When people willingly tattoo a company logo on their person

Fans of Apple, or Nike can queue for hours, or even days when a new product is released. In addition to the products themselves they might zealously slap stickers with the logo all over their belongings, but even advocates of these brands are unlikely to tattoo the company logo on their person. However, there is one brand where this happens. The company doesn’t pay these zealots, in fact you could even argue the zealots pay the company.

Ironman is an organization that runs endurance events. They are responsible for the Singapore Marathon, the Bordeaux Marathon, and in 2017 they bought the company running the Rock n Roll endurance races. However, it’s for triathlons that they are best known, and their swim-bike-run event in Kona, Hawaii is the race all the top athletes want to enter and win. Merely qualifying for the Hawaii event is a crowning achievement.

The full distance triathlon, with which their name has become synonymous, will usually begin at 7am with an hors’ d’oeuvres of 2.4 miles of open water swimming. You’ve little time to digest that before moving on to the main course, a 112 mile bike ride. Dessert, if you have the stomach, is a full marathon. The total distance is just over 140 miles, or 226 kilometres. Cut-off time is midnight, or 17 hours.

There are plenty of full distance triathlons around the world, but only those run by Ironman can officially call themselves an “Ironman triathlon”. You know a brand has truly made it in the minds of the public when the company name or product line has replaced the more generic noun or verb. Think Scotch tape instead of sticky tape, to Hoover instead of to vacuum, Kleenex, Xerox, etc. If you are a man going through a midlife crisis then you refer to a “full distance triathlon” as an “Ironman” regardless of whether it is run by the Ironman organization. (It trips off the tongue more smoothly than the alternative, and it has the added bonus of sounding Marvel-cool.)

Participants don’t take the event lightly. Anyone who is serious about successfully completing an Ironman triathlon will start formal training for a September event in April, and should already have some base level of fitness. There are days they need to train twice, and as race day nears the weekends become almost wholly given over to ever longer bike rides and ever longer runs. (The swimming will commonly be during the week.) By the time of race day participants might expect to have run over 500 miles in training, and biked in excess of 2,000 miles.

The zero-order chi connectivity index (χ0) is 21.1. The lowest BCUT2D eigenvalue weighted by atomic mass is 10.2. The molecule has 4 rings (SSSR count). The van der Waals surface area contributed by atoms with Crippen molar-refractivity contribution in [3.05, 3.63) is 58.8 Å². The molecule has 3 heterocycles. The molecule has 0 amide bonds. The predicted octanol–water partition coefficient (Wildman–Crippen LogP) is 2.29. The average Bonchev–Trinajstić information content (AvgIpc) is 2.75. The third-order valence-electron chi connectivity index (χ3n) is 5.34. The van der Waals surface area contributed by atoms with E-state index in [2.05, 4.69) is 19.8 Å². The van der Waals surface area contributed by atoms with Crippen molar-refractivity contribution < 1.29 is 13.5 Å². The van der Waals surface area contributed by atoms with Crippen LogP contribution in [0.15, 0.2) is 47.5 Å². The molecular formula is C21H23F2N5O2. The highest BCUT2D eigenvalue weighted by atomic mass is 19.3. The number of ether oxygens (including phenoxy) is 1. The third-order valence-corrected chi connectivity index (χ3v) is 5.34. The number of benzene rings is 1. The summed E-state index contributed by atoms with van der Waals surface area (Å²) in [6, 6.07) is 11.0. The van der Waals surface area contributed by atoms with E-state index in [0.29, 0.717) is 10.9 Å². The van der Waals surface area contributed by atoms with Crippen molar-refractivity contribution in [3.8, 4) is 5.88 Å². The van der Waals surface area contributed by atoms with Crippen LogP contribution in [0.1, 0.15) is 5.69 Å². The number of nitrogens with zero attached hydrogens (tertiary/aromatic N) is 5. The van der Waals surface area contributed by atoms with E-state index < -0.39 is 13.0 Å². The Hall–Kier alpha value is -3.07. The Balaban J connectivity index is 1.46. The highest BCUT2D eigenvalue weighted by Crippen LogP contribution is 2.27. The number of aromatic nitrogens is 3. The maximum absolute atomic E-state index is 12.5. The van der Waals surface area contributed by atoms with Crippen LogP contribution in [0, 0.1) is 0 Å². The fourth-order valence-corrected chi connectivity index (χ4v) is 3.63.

The financial cost is not light either once you’ve paid for: triathlon clothing, a separate wet suit, goggles, bike, bike shoes, bike helmet, replacement bike parts, bike maintenance, running shoes, coaching fees, physical therapy, massage, anti-chlorine shampoo, anti-chaffing cream, expensive go-faster sunglasses, energy bars, energy gels, energy drinks, and probably dental bills as well considering all of that sugar. The race fee itself is not inconsiderable, and since races are rarely on your doorstep you may also need to incur air fare, car rental, bike shipment costs, and accommodation all before the requisite trip to the tattoo parlor. Write out a check for $2,500, but be prepared to pay more.

It’s no wonder, after such commitment, such sacrifice, and such expense, that finishers want to brand themselves with evidence of their achievement. It’s common to find the Ironman logo painted on a bulging calf, but there are many body parts selected for the ink, and even more variations on the logo design, perfectly reflecting the diversity and individuality of those undertaking the journey.

It would be easy to think the participants are all lean, muscled men with too much money, too much time on their hands, and too much testosterone but in truth the participants are a glorious pot pourri of age, gender, race, nationality, faith, political persuasion, ego and physique. What they do all share is their commitment to the journey and a desire to test themselves in this way. I would also speculate that the majority are competitive, over-achievers and I wouldn’t be surprised if even their blood is type A.

However, few compare their finish times — they just want to make the cut-off — because everyone is on their own journey. The support for one another at such events is palpable… and addictive. Although not always visible, it’s understood that each has their own obstacles to navigate and so comparing times is an exercise in futility. Comparing is not the point. Whether you have five children or none, one kidney or two, one leg or two, this diverse group of people just want to come together and see what they themselves are made of; everyone trains and races to the beat of their own drum. There is even room for my friend, Don, who definitely does not have type A blood.